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A Guide to Sensory-Friendly Clothing

sensory-friendly clothing

Knowing what kind of clothing your child prefers can help to prevent discomfort.

Finding the right clothing for a child with sensory issues can be difficult. From the innermost layers to the outermost layers, any clothing with an unwanted texture can spell disaster for the day. However, knowing your child’s preferences can help you to plan out their wardrobe for maximum comfort. Your child may prefer heavy clothing that provides more proprioceptive input or soft clothing that comforts and doesn’t lead to sensory overload. Whatever your child prefers, they’ll be sure to let you know! Let’s take a look at the different layers of clothing and what your options are.

Inner Layer

This is the clothing that’s directly in contact with the skin. We have millions of nerve endings in our skin, and children with Sensory Processing Disorder, Autism, or ADHD are all the more sensitive to touch. This means that underwear and t-shirts without tags will be best to avoid that scritchy-scratchy feeling of tags. If your child is sensory-seeking, then finding a t-shirt that fits snugly will provide extra pressure. Many children who are sensitive to touch find the seams in socks to be uncomfortable. Check out SmartKnitKIDS for some comfy, seamless alternatives.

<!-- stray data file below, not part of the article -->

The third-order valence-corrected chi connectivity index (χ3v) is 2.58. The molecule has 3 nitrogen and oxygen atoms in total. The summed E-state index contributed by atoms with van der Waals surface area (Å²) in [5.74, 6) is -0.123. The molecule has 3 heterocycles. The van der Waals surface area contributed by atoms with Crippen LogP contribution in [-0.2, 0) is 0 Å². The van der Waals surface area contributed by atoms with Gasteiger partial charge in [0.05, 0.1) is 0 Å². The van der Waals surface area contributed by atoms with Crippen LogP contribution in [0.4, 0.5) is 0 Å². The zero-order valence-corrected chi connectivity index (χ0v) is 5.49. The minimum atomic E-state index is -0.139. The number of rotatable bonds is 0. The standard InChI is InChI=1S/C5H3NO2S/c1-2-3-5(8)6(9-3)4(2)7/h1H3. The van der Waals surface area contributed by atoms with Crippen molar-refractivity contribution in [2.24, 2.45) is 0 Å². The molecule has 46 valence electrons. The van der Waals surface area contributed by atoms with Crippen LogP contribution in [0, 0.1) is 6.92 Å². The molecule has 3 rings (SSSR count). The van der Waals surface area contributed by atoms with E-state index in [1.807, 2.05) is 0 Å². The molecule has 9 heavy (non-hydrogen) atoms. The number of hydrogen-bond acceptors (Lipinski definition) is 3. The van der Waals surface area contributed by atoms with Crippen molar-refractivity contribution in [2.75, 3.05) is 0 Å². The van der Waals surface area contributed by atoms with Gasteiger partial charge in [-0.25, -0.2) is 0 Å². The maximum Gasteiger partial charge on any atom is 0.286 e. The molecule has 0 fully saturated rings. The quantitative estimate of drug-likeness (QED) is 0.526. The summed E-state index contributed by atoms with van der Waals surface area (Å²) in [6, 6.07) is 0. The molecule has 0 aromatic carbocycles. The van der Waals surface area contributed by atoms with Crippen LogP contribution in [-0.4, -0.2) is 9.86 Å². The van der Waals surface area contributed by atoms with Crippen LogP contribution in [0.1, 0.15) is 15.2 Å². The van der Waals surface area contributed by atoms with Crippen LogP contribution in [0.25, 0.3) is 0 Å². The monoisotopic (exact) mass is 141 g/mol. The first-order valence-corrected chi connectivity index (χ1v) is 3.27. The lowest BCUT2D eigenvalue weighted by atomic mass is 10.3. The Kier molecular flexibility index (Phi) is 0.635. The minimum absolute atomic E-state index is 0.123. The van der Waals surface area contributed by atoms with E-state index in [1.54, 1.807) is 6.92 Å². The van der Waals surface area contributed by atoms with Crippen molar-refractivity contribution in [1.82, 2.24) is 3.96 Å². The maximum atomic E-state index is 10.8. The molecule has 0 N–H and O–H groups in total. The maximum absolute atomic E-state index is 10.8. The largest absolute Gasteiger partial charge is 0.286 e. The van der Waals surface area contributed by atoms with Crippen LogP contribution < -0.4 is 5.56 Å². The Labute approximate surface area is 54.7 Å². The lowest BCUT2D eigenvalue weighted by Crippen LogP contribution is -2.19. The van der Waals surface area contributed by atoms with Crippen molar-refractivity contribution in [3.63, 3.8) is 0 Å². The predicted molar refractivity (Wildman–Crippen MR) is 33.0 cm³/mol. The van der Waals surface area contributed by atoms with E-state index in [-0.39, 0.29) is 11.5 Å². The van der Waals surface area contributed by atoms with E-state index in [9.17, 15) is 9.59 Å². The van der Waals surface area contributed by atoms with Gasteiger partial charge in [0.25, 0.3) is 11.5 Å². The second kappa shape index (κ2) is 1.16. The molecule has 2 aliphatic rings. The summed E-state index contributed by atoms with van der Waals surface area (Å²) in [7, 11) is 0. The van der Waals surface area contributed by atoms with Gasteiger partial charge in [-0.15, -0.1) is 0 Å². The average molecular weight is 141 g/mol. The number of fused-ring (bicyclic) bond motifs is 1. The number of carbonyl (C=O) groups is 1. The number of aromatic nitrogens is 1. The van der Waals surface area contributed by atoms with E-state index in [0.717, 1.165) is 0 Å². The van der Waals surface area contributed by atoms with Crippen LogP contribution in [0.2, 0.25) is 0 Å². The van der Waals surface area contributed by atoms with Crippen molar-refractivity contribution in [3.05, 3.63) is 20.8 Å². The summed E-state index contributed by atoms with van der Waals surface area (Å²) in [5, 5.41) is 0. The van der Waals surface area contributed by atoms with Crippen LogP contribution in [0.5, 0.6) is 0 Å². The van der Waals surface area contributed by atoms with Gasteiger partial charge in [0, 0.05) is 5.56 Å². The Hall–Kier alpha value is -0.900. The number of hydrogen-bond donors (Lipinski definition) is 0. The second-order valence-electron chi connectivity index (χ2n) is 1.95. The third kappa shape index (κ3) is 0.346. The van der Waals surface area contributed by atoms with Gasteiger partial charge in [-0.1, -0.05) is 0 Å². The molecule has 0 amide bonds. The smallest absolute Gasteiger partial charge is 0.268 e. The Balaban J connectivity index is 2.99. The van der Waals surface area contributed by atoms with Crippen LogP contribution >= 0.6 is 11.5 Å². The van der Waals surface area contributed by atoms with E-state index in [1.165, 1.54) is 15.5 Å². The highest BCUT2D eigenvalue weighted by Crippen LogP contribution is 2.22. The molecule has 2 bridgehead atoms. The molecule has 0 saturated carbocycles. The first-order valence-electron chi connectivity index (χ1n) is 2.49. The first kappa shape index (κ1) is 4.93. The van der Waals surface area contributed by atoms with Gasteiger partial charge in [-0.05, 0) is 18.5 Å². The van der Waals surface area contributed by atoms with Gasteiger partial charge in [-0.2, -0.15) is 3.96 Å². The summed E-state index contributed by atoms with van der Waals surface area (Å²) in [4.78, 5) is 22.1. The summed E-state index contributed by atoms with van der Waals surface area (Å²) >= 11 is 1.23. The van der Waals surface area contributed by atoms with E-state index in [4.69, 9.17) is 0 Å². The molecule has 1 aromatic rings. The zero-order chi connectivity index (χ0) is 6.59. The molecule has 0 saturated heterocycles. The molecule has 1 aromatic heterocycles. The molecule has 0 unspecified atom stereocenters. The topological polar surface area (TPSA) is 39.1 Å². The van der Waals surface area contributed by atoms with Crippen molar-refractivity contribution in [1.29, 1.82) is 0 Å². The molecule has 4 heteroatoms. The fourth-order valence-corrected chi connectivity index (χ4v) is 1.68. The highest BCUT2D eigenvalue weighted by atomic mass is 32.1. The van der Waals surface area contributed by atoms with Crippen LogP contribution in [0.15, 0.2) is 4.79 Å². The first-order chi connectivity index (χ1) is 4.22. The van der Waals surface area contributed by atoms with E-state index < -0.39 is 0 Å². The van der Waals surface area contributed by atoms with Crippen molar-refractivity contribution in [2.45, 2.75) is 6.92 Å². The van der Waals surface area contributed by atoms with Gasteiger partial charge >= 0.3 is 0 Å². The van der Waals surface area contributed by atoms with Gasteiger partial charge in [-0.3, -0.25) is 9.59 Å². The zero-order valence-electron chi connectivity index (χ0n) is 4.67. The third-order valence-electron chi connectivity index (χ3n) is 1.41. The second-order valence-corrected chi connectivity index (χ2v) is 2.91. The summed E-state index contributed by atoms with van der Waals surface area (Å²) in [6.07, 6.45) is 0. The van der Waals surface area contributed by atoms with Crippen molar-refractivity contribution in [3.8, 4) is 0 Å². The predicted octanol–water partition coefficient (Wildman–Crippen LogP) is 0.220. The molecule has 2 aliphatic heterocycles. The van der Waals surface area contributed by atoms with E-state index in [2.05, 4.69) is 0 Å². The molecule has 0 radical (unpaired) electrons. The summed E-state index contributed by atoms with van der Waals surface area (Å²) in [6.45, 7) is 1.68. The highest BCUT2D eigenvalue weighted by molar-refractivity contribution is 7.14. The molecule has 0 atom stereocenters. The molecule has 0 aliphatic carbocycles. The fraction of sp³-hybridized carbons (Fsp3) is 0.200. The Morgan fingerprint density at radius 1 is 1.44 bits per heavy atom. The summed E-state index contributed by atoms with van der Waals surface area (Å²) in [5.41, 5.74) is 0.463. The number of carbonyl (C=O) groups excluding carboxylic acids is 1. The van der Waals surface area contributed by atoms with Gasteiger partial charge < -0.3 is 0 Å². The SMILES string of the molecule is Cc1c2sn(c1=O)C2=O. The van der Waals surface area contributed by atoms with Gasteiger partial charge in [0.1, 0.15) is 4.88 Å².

Middle Layer

The next layer consists of shirts and pants. Try to go for sensory-friendly clothing that fits snugly and doesn’t have a lot of distracting bulk. Make sure the materials used for the clothing you choose are not made of anything itchy. Cotton or cotton stretch are great materials for moveable, breathable clothes that fit well. If your child is sensory-avoiding, check out Teres Kids, a company that creates loose, tagless clothing for optimum comfort. If you have a child who wants to wear a skirt but is bothered by the hem of the skirt brushing up against their legs, try providing leggings to wear under the skirt.

Outer Layer

This layer is where you can really add on some sensory-friendly clothing that provides sensory input for children who are sensory-seeking. A hoodie, weighted vest, or compression vest are all great choices for outer layers that offer different types of sensory input. Plus, your child can decide whether and when they want to wear this layer.

The Connections Therapy Center

The Connections Therapy Center serves families of children and adolescents with disabilities and special needs. We are a team of experts in the fields of pediatric speech, occupational therapy, speech-language pathology, and behavioral sciences. As a team, we offer intensive hands-on therapy for children and adolescents, as well as informative and useful resources for families. If you are interested in learning more about what we can do to help your family, visit us online or give us a call at (202) 561-1110 (Washington, D.C. office) or (301) 577-4333 (Lanham office). Want to get more information on how to help your child thrive? Follow us on Facebook, Twitter, LinkedIn, Google+, and Pinterest.
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Connections Therapy Center

MD Location

  • 4451 Parliament Place, Suite A
    Lanham, MD 20706
  • 301-577-4333
  • 301-577-5180

DC Location

  • 3849 Alabama Avenue, S.E.
    Washington, DC 20020
  • 202-561-1110
  • 301-577-5180

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Connections Therapy Center
4451 Parliament Place, Suite A Lanham, Maryland 20706
Phone: 301-577-4333